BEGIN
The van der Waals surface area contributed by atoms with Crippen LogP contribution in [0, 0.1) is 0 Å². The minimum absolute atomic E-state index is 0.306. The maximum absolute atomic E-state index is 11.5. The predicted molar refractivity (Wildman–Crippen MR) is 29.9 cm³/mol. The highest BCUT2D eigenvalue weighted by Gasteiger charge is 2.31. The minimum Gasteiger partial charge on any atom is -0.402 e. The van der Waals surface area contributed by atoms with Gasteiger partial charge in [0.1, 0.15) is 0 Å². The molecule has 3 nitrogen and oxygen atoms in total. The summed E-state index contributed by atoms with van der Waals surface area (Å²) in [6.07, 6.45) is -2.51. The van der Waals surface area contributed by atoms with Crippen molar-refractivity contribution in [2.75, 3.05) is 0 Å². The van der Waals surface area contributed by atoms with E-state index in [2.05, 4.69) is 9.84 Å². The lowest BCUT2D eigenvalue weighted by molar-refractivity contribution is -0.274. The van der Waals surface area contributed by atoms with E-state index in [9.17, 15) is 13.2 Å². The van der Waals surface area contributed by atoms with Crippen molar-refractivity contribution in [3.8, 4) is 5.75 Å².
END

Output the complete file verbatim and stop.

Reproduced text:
The van der Waals surface area contributed by atoms with Crippen LogP contribution in [0, 0.1) is 0 Å². The minimum absolute atomic E-state index is 0.306. The maximum absolute atomic E-state index is 11.5. The predicted molar refractivity (Wildman–Crippen MR) is 29.9 cm³/mol. The highest BCUT2D eigenvalue weighted by Gasteiger charge is 2.31. The minimum Gasteiger partial charge on any atom is -0.402 e. The van der Waals surface area contributed by atoms with Gasteiger partial charge in [0.1, 0.15) is 0 Å². The molecule has 3 nitrogen and oxygen atoms in total. The summed E-state index contributed by atoms with van der Waals surface area (Å²) in [6.07, 6.45) is -2.51. The van der Waals surface area contributed by atoms with Crippen molar-refractivity contribution in [2.75, 3.05) is 0 Å². The van der Waals surface area contributed by atoms with E-state index in [2.05, 4.69) is 9.84 Å². The lowest BCUT2D eigenvalue weighted by molar-refractivity contribution is -0.274. The van der Waals surface area contributed by atoms with E-state index in [9.17, 15) is 13.2 Å². The van der Waals surface area contributed by atoms with Crippen molar-refractivity contribution in [3.8, 4) is 5.75 Å².